However, this forced Turkification also ideologically guided Ankara’s foreign policy. It is on this basis that Turkey today actively introduces pan-Turkishism with political Islam in Azerbaijan and the Turkish countries of Central Asia. To challenge Russian influence on these countries, recalling that it was the Soviets who introduced secularism in the region, Turkey is funding NGOs and institutions in these countries to consolidate a Pan-Turkish ideology also rooted in Islam.
This poses major problems, including for Russia’s security concerns, as far-right ultra-nationalist Turkish organizations like the Gray Wolves once funded by Gladio have the stated goal of uniting all Turkish-speaking peoples into one. State stretching from the Balkans to Central Asia. The group has fought in Chechnya, has forged links with Tartar groups in Crimea, and encourages its members to fight in Syria. One of their mottos is “Your doctor will be a Turk and your medicine will be Islam”. Erdoğan, his coalition partner Devlet Bahçeli and several opposition leaders are frequently seen waving from the group, which several countries recognize as a terrorist organization.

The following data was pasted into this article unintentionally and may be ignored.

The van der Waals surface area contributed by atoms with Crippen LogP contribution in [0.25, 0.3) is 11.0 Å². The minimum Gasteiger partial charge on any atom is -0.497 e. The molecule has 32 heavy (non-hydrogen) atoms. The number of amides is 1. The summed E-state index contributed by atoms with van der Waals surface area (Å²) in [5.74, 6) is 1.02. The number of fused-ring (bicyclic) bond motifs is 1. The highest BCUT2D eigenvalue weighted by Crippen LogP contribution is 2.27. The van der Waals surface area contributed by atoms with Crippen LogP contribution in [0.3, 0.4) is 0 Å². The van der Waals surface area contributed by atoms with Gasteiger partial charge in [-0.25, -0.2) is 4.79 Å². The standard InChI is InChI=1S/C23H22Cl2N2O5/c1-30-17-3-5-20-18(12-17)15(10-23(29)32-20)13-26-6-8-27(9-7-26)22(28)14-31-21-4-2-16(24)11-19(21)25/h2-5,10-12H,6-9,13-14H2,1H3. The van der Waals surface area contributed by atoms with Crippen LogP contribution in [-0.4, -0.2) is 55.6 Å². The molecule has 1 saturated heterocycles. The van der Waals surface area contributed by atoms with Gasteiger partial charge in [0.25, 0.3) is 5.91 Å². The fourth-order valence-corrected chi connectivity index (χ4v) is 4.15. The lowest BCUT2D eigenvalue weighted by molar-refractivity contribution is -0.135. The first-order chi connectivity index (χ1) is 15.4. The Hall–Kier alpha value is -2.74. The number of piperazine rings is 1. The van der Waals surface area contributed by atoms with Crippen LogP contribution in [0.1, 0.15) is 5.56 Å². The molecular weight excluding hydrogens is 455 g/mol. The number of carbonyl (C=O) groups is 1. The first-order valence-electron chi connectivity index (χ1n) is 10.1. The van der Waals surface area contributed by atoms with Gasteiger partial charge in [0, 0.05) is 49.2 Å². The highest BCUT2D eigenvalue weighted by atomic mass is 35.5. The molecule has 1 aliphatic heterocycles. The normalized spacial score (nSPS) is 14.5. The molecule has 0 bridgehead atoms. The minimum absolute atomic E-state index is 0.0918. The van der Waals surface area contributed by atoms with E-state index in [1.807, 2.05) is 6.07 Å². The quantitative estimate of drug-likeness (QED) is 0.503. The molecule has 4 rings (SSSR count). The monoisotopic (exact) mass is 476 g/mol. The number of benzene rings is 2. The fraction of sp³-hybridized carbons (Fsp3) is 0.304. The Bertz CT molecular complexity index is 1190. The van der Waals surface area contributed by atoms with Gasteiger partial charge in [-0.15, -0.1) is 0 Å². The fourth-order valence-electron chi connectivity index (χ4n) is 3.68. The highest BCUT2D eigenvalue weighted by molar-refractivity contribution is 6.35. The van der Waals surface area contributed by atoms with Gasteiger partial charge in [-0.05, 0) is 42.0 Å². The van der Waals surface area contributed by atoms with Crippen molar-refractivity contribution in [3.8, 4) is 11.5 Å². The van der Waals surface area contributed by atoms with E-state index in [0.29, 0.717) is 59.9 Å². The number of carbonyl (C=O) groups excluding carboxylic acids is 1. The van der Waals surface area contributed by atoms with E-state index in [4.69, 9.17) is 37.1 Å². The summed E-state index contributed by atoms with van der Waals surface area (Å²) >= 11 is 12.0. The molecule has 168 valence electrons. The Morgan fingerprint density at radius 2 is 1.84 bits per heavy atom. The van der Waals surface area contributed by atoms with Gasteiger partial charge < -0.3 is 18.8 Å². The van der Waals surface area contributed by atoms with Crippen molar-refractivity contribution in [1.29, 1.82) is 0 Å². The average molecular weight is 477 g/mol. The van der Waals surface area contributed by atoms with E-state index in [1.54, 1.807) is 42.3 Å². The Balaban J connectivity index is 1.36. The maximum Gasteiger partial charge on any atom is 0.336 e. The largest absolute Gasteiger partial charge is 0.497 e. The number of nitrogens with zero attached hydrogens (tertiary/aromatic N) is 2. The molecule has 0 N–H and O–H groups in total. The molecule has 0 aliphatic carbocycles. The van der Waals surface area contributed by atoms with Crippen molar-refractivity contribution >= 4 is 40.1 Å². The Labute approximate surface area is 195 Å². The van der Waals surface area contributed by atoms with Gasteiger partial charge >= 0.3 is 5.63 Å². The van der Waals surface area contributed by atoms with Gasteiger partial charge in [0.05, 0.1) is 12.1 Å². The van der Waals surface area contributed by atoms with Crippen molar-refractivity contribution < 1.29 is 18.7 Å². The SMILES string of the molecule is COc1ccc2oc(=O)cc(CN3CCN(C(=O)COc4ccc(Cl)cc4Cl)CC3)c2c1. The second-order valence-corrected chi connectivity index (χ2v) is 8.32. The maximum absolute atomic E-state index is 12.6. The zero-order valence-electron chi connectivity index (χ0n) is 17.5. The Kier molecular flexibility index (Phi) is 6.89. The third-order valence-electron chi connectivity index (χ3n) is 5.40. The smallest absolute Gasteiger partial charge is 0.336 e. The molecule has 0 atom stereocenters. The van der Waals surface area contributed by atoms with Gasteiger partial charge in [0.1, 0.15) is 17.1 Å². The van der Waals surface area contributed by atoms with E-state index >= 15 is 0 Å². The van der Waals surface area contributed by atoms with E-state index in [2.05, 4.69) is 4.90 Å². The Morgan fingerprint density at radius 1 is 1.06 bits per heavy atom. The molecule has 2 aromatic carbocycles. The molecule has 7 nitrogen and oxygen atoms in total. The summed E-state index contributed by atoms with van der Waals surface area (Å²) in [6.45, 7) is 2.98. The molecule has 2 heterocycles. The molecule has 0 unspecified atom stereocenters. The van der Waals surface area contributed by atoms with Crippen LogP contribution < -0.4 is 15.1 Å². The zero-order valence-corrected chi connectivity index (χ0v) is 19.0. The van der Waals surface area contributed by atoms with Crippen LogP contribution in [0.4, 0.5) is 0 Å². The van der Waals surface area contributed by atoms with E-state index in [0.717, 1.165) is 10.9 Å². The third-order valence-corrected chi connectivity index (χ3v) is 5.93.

Erdoğan hopes that through the Turkish Council, which also includes Azerbaijan, Kazakhstan, Kyrgyzstan and Uzbekistan, Turkish ideological influence can begin to penetrate these countries. One of the objectives of the Turkish Council’s mission is to “develop common positions on foreign policy issues”. Indeed, Ankara sees itself at the center of a Turkish arc stretching from Kyrgyzstan to Istanbul, and hopes to be able to lock Central Asia into its own sphere of influence at the expense of Russia and China.